Texed?

I have an elderly relative who says this, but I put it down to them growing up in an age before mobiles. Then I heard it on TV; in the drama series The Girl Before to be specific, and again today on the radio. It’s taking hold. What is it? The phenomenon of texed.

You can see how it happens: as the word text morphs from a noun into a verb it begins to sound like a past tense in itself: you have to stop and think in order to realise that the past tense is actually texted. But it sounds clumsy so instead people say he text me or he texed me, which isn’t actually a word. How would you write it?

The Girl Before is an excellent drama a little reminiscent of The Draughtsman’s Contract. A paranoid and deeply controlling architect designs an extraordinary house. In the process his wife and child die. Is it an accident? Did he kill them? And is he responsible for what happened to the girl before? His latest tenant tries to find out and nearly loses her life in the process. Fascinating stuff.

Alas, the same cannot be said of A Very British Scandal, the story of how the Duchess of Argyll was hung out to dry for doing the exact things her husband was guilty of. But in order to care I’d have to be interested in the characters and after half an hour in the company of the most boring and self-absorbed people I’d ever come across, I switched it off and watched the Christmas University Challenge instead.

Kirk out

I’m 63% British and a Bit Neanderthal Apparently

So I got my DNA results today. No, I haven’t been involved in some sort of crime, I’ve had my genome sequenced for Xmas. Anyone can do this: there are various sites where you can sign up and for a fee you get a jar to spit in which you then send off, a bit like a covid test but without the anxiety, and then you get all sorts of information back about your genetic make-up.

Mine wasn’t terribly surprising. I know that I come from three generations of Londoners, but I also have one Scottish great grandparent and some Scandinavian input. You can find out loads more including your predisposition to diseases, but I haven’t done that yet. Anyway I’m 63% British or Irish, 28% French or Belgian and bits of Scandinavian. I’m also more Neanderthal than 53% of the population. Not sure what to make of that really, though OH reckons the Neanderthals have a bad press.

So now you know. I hope you all had a good Xmas and are enjoying the holiday.

Kirk out

Carry on Carolling

There’s a bell tower in Loughborough, just yards from our window in fact, called the Carillon https://www.carillontower.org.uk/ Most people call it The Carri-llon whereas, being a French word it should be pronounced Carry-on, but however you say it the bell tower is a focal point of the town. A couple of years ago I went up the tower and saw that the bells were rung not by means of ropes but via a keyboard, except not with piano keys but layers of wooden levers hit with the hand, a bit like Monty Python’s Mouse Organ but without the cruelty. Very strange. Anyway at lunchtime today a crowd gathered to sing carols accompanied by the Carillon. All the usual favourites were there; Hark the Herald, Away in a Manger (predictive text just suggested Away in a Mango), Ding Dong Merrily on High , Good King Wenceslas and many many more. It was cold but good fun, even if trying to keep in time with the Carillon made it a bit like that game in I’m Sorry I Haven’t a Clue where they try to sing in time to a record.

So that’s me over and out for a few days. Have a very happy Christmas and see you on the other side.

Kirk out

University Challenge: is it Easier Than it Was?

A few weeks ago I blogged about University Challenge and Beetleypete commented that it seemed to be easier now than in the days of Bamber Gascoigne. Ever since then I’ve been meaning to watch an old episode and compare, and today I managed it.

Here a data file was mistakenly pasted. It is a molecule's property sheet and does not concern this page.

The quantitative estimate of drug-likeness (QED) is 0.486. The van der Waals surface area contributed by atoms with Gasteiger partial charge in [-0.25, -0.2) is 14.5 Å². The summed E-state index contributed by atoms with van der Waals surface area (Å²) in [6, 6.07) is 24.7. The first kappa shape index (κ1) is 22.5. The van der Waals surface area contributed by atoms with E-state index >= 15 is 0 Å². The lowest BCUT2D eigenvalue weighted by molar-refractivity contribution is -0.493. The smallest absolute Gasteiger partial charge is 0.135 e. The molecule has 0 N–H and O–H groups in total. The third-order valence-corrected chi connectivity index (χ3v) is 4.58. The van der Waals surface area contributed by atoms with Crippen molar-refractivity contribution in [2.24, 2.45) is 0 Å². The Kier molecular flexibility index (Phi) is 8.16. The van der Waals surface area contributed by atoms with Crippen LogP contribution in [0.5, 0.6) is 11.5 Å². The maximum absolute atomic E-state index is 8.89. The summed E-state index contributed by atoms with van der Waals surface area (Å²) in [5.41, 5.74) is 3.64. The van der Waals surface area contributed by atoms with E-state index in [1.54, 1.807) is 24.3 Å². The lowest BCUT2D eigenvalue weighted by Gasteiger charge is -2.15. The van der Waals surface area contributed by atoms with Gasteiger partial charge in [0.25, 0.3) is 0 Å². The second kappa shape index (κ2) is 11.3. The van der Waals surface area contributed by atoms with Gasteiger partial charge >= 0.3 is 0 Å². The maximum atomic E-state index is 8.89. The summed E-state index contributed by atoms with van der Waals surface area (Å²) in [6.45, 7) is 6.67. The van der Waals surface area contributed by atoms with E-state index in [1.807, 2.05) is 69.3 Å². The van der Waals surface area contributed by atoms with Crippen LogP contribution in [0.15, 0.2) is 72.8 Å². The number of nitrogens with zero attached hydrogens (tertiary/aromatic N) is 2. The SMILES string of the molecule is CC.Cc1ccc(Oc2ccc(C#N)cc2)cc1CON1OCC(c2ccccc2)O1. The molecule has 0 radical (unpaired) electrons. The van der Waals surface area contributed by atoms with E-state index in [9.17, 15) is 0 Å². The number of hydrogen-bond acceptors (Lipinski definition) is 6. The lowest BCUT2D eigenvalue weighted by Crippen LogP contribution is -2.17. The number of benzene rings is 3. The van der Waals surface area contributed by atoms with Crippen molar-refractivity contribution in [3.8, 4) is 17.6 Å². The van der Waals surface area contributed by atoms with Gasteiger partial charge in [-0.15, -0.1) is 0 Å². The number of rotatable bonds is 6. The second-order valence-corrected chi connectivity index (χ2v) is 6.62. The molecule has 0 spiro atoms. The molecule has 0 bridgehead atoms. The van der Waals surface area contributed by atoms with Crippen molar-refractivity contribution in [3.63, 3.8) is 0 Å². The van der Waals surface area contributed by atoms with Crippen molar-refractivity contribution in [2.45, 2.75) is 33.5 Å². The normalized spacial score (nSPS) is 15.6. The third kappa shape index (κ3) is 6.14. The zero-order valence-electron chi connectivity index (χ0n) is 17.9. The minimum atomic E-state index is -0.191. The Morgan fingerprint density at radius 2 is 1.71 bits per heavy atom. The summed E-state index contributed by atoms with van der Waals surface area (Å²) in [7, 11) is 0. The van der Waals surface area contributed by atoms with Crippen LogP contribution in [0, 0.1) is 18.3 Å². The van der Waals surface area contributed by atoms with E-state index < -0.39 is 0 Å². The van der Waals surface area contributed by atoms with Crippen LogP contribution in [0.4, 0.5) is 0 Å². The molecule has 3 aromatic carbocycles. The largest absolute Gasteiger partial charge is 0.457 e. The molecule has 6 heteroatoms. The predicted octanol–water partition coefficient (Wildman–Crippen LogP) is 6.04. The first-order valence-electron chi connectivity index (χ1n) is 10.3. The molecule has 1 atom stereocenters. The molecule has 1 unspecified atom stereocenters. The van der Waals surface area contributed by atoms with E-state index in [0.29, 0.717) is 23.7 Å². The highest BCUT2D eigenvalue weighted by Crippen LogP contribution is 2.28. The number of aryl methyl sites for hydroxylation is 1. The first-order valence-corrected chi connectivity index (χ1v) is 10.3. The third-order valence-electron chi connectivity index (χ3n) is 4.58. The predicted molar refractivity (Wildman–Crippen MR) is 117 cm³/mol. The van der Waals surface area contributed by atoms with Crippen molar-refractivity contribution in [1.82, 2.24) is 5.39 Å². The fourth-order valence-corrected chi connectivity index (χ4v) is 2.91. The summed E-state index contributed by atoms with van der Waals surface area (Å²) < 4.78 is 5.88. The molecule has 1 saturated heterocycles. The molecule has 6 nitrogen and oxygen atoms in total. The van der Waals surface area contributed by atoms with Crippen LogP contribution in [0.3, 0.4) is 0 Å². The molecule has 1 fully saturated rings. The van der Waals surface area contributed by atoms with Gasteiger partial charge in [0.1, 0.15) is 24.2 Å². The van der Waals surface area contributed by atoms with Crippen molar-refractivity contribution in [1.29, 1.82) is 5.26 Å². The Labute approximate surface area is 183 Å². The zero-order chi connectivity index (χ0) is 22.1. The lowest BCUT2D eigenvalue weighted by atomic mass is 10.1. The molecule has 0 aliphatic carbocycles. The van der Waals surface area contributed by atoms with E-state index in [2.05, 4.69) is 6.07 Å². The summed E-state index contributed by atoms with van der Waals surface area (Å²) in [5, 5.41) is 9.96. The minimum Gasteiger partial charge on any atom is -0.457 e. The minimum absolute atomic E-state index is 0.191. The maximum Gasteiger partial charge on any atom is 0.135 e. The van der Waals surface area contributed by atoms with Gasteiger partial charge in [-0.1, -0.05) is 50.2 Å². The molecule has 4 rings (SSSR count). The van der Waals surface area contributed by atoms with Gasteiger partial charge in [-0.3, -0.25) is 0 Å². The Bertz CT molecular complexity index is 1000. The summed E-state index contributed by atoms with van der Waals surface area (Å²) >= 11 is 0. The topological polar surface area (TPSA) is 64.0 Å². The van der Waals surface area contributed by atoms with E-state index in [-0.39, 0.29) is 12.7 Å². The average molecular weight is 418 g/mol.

There are lots of episodes available on YouTube but the one I chose was from 1984, UWIST v Queen Elizabeth London. This is obviously far from being an exhaustive study but it does give you a reasonable idea of the differences. What struck me first of all was the friendliness of the presenter: Gascoigne is approachable and smiles a lot, unlike the irascibly avuncular Paxton who rarely smiles, is often critical and sometimes verges on rudeness. Paxman is much stricter than Gascoigne, although he allows more time for the bonus questions, just saying irascibly, ‘Oh, come on!’ when they take too long. Gascoigne also indulges in friendly banter, a skill which seems alien to the soul of Paxman, so that the 1984 experience comes across as altogether more relaxed than now.

But what about the questions themselves: are they any easier now than they were then? On this sampling, I’d have to say no, definitely not. On a good day with Paxo I get around 12-15 questions right: with Gascoigne I managed 18. That’s not unheard of nowadays but if anything I found the 1984 version easier. Interestingly there were 2 questions which also came up in Monday’s Christmas episode (FYI I’m not comparing the Gascoigne version with the Christmas episodes as the latter tend to be easier.)

If anything I think the modern University Challenge is sharper, more focused and yes, harder.

So there.

Kirk out

Boaster Jab

I’ve had my booster jab now. Not that I’m going to boast about it: I leave all that to the just-about Prime Minister. (Great joke on Dead Ringers: We now go to the Prime Minister Boris Johnson – unless you’re listening to the repeat). No, if I boast, let it be in the NHS that made all this possible. Mind you, it was a bit of a palaver: I turned up at the main entrance and asked for the Grace Dieu ward (named after a local abbey). I was wearing a mask of course so the receptionist didn’t hear properly. ‘The Breast Care centre? Yes of course…’ and she was half way through the directions before I stopped her and repeated my request. ‘For a booster jab, ‘ I clarified. ‘Oh, the Grays Dew ward? Yes, it’s round the back.’ Hopefully under my mask she couldn’t see me grimacing at the pronunciation. I went round and round until it seemed impossible that there could be any more back left, and still I wasn’t there. I stopped in a car park and some freshly vaccinated folk took pity on me. ‘It’s round the back!’ they said.

I got there in the end. A very nice soldier took my details: I’d heard the army were helping out but it was the first time I’d seen any. Finally I got the jab and having come nearly 9/10 of the way round the hospital, found a rather muddy short cut back to my car.

I’m a little tired this afternoon but no other ill effects. It’s a real boost…

Kirk out

Why Can’t I Launch You?

You know the song: sung with unbearable slowness, it goes, ‘if a picture paints a thousand words then why can’t I paint you?’ Fair question: it then goes on to wonder, ‘if a face could launch a thousand ships,’ to which the obvious follow-up is ‘why can’t I launch you?’ It brings a bit of light relief to a very sloooow song. I don’t know why I mention this except that it was on my mind and I often start blog posts with something that’s on my mind and hope it will lead somewhere.